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Prized Possessions

By: Becky Seitel

At 11 years old, Ruth Siegler had many favorite toys, a warm and safe home, and a loving family in Sinzenich, Germany.

Her life began to change on November 9, 1938, the Night of Broken Glass, or Kristallnacht. That night, Jewish homes, including Ruth’s, and stores were ransacked in hundreds of German cities, towns, and villages. German mobs destroyed buildings, leaving the streets covered in broken glass. Hundreds of Jews were beaten to death.  Ninety-one Jews were killed and 30,000 Jewish men were arrested, many taken to concentration camps.

Shortly thereafter, Ruth’s family was interred in a refugee/transit camp. From there, they were sent to Terezin (Theresienstadt), a concentration camp in northwest Czechoslovakia.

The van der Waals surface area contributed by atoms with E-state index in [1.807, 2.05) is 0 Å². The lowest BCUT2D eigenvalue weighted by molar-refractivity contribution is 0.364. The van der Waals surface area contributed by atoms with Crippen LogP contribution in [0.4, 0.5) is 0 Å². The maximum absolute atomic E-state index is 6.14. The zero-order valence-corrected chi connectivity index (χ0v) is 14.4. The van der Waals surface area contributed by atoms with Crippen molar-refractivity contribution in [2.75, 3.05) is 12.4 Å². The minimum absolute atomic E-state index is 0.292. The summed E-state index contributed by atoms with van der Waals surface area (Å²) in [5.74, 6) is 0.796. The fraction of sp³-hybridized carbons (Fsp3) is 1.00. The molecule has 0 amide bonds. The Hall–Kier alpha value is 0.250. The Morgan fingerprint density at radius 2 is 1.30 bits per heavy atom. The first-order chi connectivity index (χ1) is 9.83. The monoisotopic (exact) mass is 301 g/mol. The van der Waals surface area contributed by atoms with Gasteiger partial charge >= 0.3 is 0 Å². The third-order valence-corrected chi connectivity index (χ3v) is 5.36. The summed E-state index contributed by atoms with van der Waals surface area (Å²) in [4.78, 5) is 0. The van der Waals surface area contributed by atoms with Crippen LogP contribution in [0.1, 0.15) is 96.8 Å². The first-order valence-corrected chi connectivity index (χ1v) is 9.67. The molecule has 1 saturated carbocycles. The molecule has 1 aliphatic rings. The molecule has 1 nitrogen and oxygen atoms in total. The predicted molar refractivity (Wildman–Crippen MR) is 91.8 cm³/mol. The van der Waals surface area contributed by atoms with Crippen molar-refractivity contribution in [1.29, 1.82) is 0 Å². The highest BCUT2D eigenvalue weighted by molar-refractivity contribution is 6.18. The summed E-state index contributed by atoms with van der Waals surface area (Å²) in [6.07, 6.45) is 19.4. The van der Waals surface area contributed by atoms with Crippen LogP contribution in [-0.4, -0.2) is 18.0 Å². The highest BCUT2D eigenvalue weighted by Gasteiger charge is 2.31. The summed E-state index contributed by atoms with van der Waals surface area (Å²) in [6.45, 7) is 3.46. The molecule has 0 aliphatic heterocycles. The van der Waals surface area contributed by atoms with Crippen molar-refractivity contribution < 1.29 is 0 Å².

“I was a frightened teenager who lost everything: my parents, brother, home, toys, all the things that made me feel safe,” she recalls.

“Suddenly, my most prized possession was the bowl I was issued upon entering the camp. Every prisoner was given a bowl, one bowl. It was so important to survival that you kept it with you at all times. If you lost it, or it was stolen, you were not given another. Prisoners then had two choices: steal someone else’s bowl, or wait for someone to die and take their bowl.”